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Leadership Columbus: Sara Jacobi


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Sara Jacobi

Born: Lafayette, Indiana

Age: 40

Education: Bachelor of Science in Accounting from Purdue University.

Occupation: Certified public accountant and director, which is the equivalent of a partner, at Blue & Co. CPAs/Advisors

Family: Husband Chris Jacobi, a cost accountant at NTN Driveshaft; daughter, Abigail, 10, and son, Drew, 7.

Hobbies: Right now my kids are pretty much my hobbies, and I also enjoy photography, but it’s mostly attending kids’ events. I am a huge Purdue fan, so cheering my Boilers on is a very big hobby of mine.

● Why and when did you move to Columbus?

When I was about 2 years old, my family moved to Brownstown, which is just south of here. So growing up in Brownstown and Jackson County, Columbus was never very far away. I officially moved here in 1997. I had recently graduated from Purdue and had taken the job with Blue & Co. in the Seymour office. Columbus just struck me as the right community to be in, and I did a lot of work up here; so it was convenient. It was a bigger community than I grew up in with plenty of things to do and relatively close to Indianapolis.

● What was your first job?

It was actually on my grandparents’ farm. They operated a roadside stand where they sold produce. I remember being there with my mom and my grandma and just sitting back and observing the customers come through and I loved being a part of that. I loved the whole experience.

● What primary lessons did you learn from that job that have helped you today?

The concept of selling things, I grasped pretty quickly. That’s what really got me interested in business and landed me in the accounting profession. As I got older, I had the opportunity to work directly with customers as they picked up loads of watermelons and cantaloupes. It became very clear to me how economics work and how the dollar changes hands and taught me the important of working hard, that things are not easy and they don’t always go the way you planned. It taught me you need to make sure that you are providing service and a positive experience to your customers.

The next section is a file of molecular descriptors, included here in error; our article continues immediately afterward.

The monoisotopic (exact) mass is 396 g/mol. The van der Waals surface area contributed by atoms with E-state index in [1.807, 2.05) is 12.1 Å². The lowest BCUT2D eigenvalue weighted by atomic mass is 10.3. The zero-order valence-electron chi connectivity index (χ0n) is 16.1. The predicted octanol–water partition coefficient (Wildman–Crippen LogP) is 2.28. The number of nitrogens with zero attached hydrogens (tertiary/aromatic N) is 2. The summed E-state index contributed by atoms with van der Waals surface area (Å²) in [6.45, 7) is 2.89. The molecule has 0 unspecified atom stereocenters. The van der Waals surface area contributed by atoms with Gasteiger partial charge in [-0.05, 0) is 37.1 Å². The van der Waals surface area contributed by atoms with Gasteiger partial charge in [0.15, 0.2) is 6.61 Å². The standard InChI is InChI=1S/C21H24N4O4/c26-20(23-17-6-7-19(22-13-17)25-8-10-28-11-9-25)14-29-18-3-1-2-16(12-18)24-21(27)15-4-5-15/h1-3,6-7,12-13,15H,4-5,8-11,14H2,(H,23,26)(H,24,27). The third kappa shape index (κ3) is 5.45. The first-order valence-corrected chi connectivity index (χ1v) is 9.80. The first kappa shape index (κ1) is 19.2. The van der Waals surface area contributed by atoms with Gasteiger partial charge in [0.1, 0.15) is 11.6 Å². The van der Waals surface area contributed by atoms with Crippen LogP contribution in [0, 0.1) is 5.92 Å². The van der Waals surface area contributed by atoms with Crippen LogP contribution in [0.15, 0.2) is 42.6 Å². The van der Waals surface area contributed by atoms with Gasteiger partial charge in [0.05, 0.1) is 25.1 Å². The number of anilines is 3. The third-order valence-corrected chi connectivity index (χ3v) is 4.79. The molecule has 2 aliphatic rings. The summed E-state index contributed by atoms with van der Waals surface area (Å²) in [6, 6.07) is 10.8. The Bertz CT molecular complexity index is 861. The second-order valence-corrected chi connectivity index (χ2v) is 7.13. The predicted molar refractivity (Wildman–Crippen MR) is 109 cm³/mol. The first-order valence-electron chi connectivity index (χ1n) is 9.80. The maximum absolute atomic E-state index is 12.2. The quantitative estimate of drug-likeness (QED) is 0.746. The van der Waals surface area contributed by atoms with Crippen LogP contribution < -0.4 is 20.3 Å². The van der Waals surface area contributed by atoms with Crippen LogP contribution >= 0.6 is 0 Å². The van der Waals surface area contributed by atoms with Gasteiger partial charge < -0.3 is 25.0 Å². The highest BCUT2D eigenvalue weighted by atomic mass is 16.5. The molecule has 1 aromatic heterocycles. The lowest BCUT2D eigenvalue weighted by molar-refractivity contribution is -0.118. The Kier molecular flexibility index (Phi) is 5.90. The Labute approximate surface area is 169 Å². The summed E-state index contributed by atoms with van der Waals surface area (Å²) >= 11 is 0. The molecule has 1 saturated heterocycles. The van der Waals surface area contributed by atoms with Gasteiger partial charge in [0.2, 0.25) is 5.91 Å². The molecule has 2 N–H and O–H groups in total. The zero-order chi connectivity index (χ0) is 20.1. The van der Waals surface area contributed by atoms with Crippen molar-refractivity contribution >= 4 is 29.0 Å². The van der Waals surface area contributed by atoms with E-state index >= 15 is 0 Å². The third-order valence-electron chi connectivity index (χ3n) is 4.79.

● How did you develop your leadership capabilities?

I developed those capabilities by observing those ahead of me. Jim Lienhoop has been a fantastic example of leadership, and there are plenty of other people in the firm who have been examples to me. Everybody is different, and what works for them may not work exactly for me. But if I can take the things I’ve learned from them and adapt it to who I am, that’s probably what has helped me the most.

● What are some of the lessons you have learned or examples that demonstrate the level of community involvement in Columbus?

The community involvement that I have done has really served me well. It’s really helped me to own something and to really think things through from a variety of angles. The skills and lessons that I have learned have really translated well to my job here. My work with the United Way has really been an eye-opener for me. I get the opportunity to see, not only what the United Way is doing, but with these Community Investment Review Teams we get the opportunity to hear about the missions and the plans and the needs in the community. It’s been a great opportunity to become aware of what’s available in the community.

● What advice do you have for people who want to become more involved in the community?

I say, go do it. Find something that you care about and do be afraid to default to what you are trained to do. When I started in community service work, I was generally approached to be a treasurer because, by default that’s what CPAs are trained to do. But don’t feel like you have to go to the default position. Find something that maybe challenges you a little, but first and foremost, really pick the things that excite you. Don’t do it for the resume build. You will get far more out of it personally if you are following your heart, following your passion, rather than putting the right thing on your resume.

Community involvement:

I serve as director of the board of directors for kidscommons. I chair one of the United Way Community Investment Review Teams, and as part of that I sit on their Community Investment Committee. I also work with the Agency Development Committee, and we work with the member agencies to ensure that they have the resources that they need to manage the organization and carry out their mission. If there are areas that they need improvement or help, we work to get them the right resources. I’m part of the Collaboration through Coalition Leadership at Leadership Bartholomew County. I was also named the United Way Volunteer of the Year for 2014.

● You mentioned that you are a big Purdue fan.

We don’t make it to as many games as we used to because the kids are not quite to the age where that’s what they are interested in. We did take them to their first basketball game last winter, and that was a lot of fun. We try to get them on campus at least once a year to look around and start planting the idea of what a college campus looks like and that it would be great if they wanted to go to Purdue.

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